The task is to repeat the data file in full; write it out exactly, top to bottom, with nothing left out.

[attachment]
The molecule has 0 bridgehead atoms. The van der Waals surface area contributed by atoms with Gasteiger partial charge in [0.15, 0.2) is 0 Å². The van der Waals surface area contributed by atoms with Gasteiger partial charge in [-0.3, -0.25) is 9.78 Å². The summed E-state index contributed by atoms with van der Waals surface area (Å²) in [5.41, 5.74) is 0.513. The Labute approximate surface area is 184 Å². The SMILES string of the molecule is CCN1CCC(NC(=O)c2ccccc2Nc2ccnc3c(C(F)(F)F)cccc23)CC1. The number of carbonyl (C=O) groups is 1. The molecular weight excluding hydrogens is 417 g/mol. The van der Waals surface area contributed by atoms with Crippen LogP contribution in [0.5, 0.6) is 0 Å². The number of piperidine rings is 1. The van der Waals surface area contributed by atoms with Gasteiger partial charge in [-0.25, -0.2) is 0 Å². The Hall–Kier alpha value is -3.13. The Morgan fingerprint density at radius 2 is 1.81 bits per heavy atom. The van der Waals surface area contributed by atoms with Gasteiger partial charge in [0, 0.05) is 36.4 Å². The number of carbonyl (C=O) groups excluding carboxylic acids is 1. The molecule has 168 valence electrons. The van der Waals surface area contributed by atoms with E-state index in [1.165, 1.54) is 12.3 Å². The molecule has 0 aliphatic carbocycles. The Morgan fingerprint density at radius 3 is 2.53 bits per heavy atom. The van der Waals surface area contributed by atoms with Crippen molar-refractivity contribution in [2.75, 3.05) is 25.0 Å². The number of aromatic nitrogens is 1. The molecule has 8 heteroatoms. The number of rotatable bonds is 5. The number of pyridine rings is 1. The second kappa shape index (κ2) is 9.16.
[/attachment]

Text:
The molecule has 0 bridgehead atoms. The van der Waals surface area contributed by atoms with Gasteiger partial charge in [0.15, 0.2) is 0 Å². The van der Waals surface area contributed by atoms with Gasteiger partial charge in [-0.3, -0.25) is 9.78 Å². The summed E-state index contributed by atoms with van der Waals surface area (Å²) in [5.41, 5.74) is 0.513. The Labute approximate surface area is 184 Å². The SMILES string of the molecule is CCN1CCC(NC(=O)c2ccccc2Nc2ccnc3c(C(F)(F)F)cccc23)CC1. The number of carbonyl (C=O) groups is 1. The molecular weight excluding hydrogens is 417 g/mol. The van der Waals surface area contributed by atoms with Crippen LogP contribution in [0.5, 0.6) is 0 Å². The number of piperidine rings is 1. The van der Waals surface area contributed by atoms with Gasteiger partial charge in [-0.25, -0.2) is 0 Å². The Hall–Kier alpha value is -3.13. The Morgan fingerprint density at radius 2 is 1.81 bits per heavy atom. The van der Waals surface area contributed by atoms with Gasteiger partial charge in [0, 0.05) is 36.4 Å². The number of carbonyl (C=O) groups excluding carboxylic acids is 1. The molecule has 168 valence electrons. The van der Waals surface area contributed by atoms with E-state index in [1.165, 1.54) is 12.3 Å². The molecule has 0 aliphatic carbocycles. The Morgan fingerprint density at radius 3 is 2.53 bits per heavy atom. The van der Waals surface area contributed by atoms with Crippen molar-refractivity contribution in [2.75, 3.05) is 25.0 Å². The number of aromatic nitrogens is 1. The molecule has 8 heteroatoms. The number of rotatable bonds is 5. The number of pyridine rings is 1. The second kappa shape index (κ2) is 9.16.